Review, Uncategorized

Book Review: Sweet And Bitter Magic by Adrienne Tooley

Sweet & Bitter Magic by Adrienne Tooley was the March Owlcrate book of the month, and it was so good! A cute standalone Sapphic fantasy with an enemies to lovers slow burn, magical plagues and curses healed by true love? Sign me up!

About The Book

Sweet & Bitter Magic by Adrienne Tooley, published March 9th, 2021, by Margaret K. McElderry Books. Reading age recommended is 12+.

Trigger Warnings: Sibling death, parental dementia

Official Synopsis: Tamsin is the most powerful witch of her generation. But after committing the worst magical sin, she’s exiled by the ruling Coven and cursed with the inability to love. The only way she can get those feelings back—even for just a little while—is to steal love from others.

Wren is a source—a rare kind of person who is made of magic, despite being unable to use it herself. Sources are required to train with the Coven as soon as they discover their abilities, but Wren—the only caretaker to her ailing father—has spent her life hiding her secret.

When a magical plague ravages the queendom, Wren’s father falls victim. To save him, Wren proposes a bargain: if Tamsin will help her catch the dark witch responsible for creating the plague, then Wren will give Tamsin her love for her father.

Of course, love bargains are a tricky thing, and these two have a long, perilous journey ahead of them—that is, if they don’t kill each other first…

About The Author

photo by  Sylvie Rosokoff

Adrienne Tooley grew up in Southern California, majored in musical theater in Pittsburgh, and now lives in Brooklyn with her wife, six guitars, and a banjo. In addition to writing novels, she is a singer/songwriter who has currently released three indie-folk EPs. Her debut novel, SWEET & BITTER MAGIC, is out now. Her second novel, SOFI AND THE BONE SONG, will release in 2022.

Adrienne is represented by Jim McCarthy of Dystel, Goderich, & Bourret.

Where to Find Them


The cover for S&BM, designed by Laura Eckes and Illustrated by Tara Phillips, is f*cking GORGOUS. Seeing the girls on the front cover, holding hands, is perfect given how important touch is between them in the book. The dust jacket/cover also features one of my favorite things a dust jacket/cover can have- a wrap around design! If I were to take the dust jacket off and lay it out flat, you would see one consecutive image, which I LOVE!

I love the art style of the cover as well. It almost looks soft, but still realistic. Does that make sense? I’m also vibing with the black ribbons around their necks!!!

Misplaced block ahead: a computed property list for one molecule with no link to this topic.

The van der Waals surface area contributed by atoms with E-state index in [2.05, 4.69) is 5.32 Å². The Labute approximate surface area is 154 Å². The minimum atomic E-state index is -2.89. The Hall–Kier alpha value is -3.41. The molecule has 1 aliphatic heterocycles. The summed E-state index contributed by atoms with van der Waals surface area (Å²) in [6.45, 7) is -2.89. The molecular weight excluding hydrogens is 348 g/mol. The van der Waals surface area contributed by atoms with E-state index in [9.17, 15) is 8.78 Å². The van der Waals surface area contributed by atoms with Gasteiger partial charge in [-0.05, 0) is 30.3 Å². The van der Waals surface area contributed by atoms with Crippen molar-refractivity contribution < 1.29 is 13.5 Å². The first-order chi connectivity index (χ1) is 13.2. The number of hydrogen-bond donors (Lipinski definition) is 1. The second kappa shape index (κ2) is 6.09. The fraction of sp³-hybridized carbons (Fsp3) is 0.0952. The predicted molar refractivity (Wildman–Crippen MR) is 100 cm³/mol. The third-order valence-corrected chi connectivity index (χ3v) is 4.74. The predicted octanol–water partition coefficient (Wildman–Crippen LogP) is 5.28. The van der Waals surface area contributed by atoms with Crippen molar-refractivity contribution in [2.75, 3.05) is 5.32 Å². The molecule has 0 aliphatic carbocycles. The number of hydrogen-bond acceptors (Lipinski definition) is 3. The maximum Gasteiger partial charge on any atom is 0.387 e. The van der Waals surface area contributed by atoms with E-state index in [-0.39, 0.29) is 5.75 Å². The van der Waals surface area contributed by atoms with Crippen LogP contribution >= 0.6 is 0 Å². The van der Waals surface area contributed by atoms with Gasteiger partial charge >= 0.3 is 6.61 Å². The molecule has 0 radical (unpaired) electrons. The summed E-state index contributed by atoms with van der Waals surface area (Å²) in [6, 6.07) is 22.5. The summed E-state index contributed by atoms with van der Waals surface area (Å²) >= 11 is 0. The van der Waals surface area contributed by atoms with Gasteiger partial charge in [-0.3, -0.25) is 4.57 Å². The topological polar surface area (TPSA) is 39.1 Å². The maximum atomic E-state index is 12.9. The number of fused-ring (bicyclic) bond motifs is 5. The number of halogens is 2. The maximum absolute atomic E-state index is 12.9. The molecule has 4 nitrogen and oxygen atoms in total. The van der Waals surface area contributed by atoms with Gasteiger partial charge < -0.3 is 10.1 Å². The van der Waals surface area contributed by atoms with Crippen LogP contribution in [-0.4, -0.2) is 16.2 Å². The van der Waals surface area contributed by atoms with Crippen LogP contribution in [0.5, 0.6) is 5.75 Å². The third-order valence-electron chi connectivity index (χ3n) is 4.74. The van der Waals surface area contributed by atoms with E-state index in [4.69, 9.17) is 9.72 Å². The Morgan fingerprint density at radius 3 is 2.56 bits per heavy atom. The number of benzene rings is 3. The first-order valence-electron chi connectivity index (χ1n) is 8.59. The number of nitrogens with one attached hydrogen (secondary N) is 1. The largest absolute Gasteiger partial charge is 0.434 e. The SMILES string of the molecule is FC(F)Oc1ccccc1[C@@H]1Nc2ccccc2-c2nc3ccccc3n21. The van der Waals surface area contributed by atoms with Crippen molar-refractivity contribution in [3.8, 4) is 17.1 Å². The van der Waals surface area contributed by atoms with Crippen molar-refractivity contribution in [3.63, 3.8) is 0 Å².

Plot & Characters

I really love how simple yet elegant the plot was. Adrienne Tooley referenced a few of everyone’s favorite fairy tales in passing without making it an obvious reference, which I loved.

Tamsin has been banished from the Coven and the home where she grew up, cursed to never be able to love anything again unless she steals the love from someone else. Wren would do anything for her father, and when the plague rolls into town, Wren must ask Tamsin for help in order to hunt the witch who created this new plague, even if it means sacrificing her love for her father and disclosing that she is a powerful magic source to appease Tamsin.

I think that premise alone has so much potential for these two characters and how they could possibly interact with each other, and I loved how Adrienne did it. These two girls came from two very different backgrounds, but each has something the other needs. Wren needs Tamsin’s help navigating this new magical world, and hunting the witch who is cursing the Queendom, while Tamsin needs Wren’s love to feel anything and her source magic to fight off the plague. It seems so common, but It’s actually a very unique concept!

Favorite Moments

I loved whenever Wren was able to break through Tamsin’s walls and get some sincere information out of her. Wren is the definition of looks like a cinnamon roll and is actually a cinnamon roll, while Tamsin is looks like a cinnamon roll but would actually kill you. It’s perfect.

Least Favorite Moments

As always, I’m not a fan of the twin trope where one twin has to suffer/die to further the plot/arc of the other twin (who is probably the MC). This book had that in abundance. As a twin, I just want to read fantasy/sci-fi/contemp books where twins are allowed to be happy or at least together, but I have not found hardly any books like that 😦

I also think the romance was rushed a tiny bit, despite it being a slow burn. There were moments when a character would say things like “and look at the way she looks at you, she obviously likes you” or “I see the way you look at her” when it hasn’t been mentioned in either character’s POV that that’s how they might feel? It feels like it came out of nowhere, where there should have just been a friendship. I do acknowledge that I am used to reading series where the slow burn is a bit longer because it has more room to develop, and this book being 359 pages didn’t have the time for that, but still. I am so happy that there was a HEA, don’t get me wrong, I just wish the romance had been fleshed out a little bit more.


I might, given that it only took me an afternoon to read and it was a fun and sweet book!

A great Sapphic fantasy that everyone who loves enemies to lovers and fun fantasy novels with Happily Ever After’s will love!

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